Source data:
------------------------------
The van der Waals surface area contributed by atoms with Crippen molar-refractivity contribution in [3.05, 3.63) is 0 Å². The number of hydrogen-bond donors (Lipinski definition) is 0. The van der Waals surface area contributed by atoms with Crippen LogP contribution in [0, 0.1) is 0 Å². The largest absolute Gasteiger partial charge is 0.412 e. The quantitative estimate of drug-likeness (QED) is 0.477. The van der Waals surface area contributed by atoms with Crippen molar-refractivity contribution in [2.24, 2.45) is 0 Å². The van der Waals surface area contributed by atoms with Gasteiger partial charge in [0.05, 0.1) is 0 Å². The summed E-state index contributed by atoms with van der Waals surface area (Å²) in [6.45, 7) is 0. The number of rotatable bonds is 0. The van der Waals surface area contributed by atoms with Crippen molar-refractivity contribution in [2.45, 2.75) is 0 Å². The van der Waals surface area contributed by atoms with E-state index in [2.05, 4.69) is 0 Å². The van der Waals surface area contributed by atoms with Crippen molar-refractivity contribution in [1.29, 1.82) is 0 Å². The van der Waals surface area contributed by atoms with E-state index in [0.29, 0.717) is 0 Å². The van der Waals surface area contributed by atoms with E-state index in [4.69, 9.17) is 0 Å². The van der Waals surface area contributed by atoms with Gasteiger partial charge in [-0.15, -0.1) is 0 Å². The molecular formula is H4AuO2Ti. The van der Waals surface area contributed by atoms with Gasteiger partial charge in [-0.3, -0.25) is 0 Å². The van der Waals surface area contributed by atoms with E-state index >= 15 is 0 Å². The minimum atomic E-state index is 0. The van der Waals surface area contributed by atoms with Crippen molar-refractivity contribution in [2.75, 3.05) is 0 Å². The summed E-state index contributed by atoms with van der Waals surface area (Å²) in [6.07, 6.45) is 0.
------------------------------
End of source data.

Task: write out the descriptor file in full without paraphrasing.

The van der Waals surface area contributed by atoms with Crippen molar-refractivity contribution in [3.05, 3.63) is 0 Å². The number of hydrogen-bond donors (Lipinski definition) is 0. The van der Waals surface area contributed by atoms with Crippen LogP contribution in [0, 0.1) is 0 Å². The largest absolute Gasteiger partial charge is 0.412 e. The quantitative estimate of drug-likeness (QED) is 0.477. The van der Waals surface area contributed by atoms with Crippen molar-refractivity contribution in [2.24, 2.45) is 0 Å². The van der Waals surface area contributed by atoms with Gasteiger partial charge in [0.05, 0.1) is 0 Å². The summed E-state index contributed by atoms with van der Waals surface area (Å²) in [6.45, 7) is 0. The number of rotatable bonds is 0. The van der Waals surface area contributed by atoms with Crippen molar-refractivity contribution in [2.45, 2.75) is 0 Å². The van der Waals surface area contributed by atoms with E-state index in [2.05, 4.69) is 0 Å². The van der Waals surface area contributed by atoms with Crippen molar-refractivity contribution in [1.29, 1.82) is 0 Å². The van der Waals surface area contributed by atoms with E-state index in [0.29, 0.717) is 0 Å². The van der Waals surface area contributed by atoms with E-state index in [4.69, 9.17) is 0 Å². The van der Waals surface area contributed by atoms with Gasteiger partial charge in [-0.15, -0.1) is 0 Å². The molecular formula is H4AuO2Ti. The van der Waals surface area contributed by atoms with Gasteiger partial charge in [-0.3, -0.25) is 0 Å². The van der Waals surface area contributed by atoms with E-state index >= 15 is 0 Å². The minimum atomic E-state index is 0. The van der Waals surface area contributed by atoms with Crippen molar-refractivity contribution in [2.75, 3.05) is 0 Å². The summed E-state index contributed by atoms with van der Waals surface area (Å²) in [6.07, 6.45) is 0.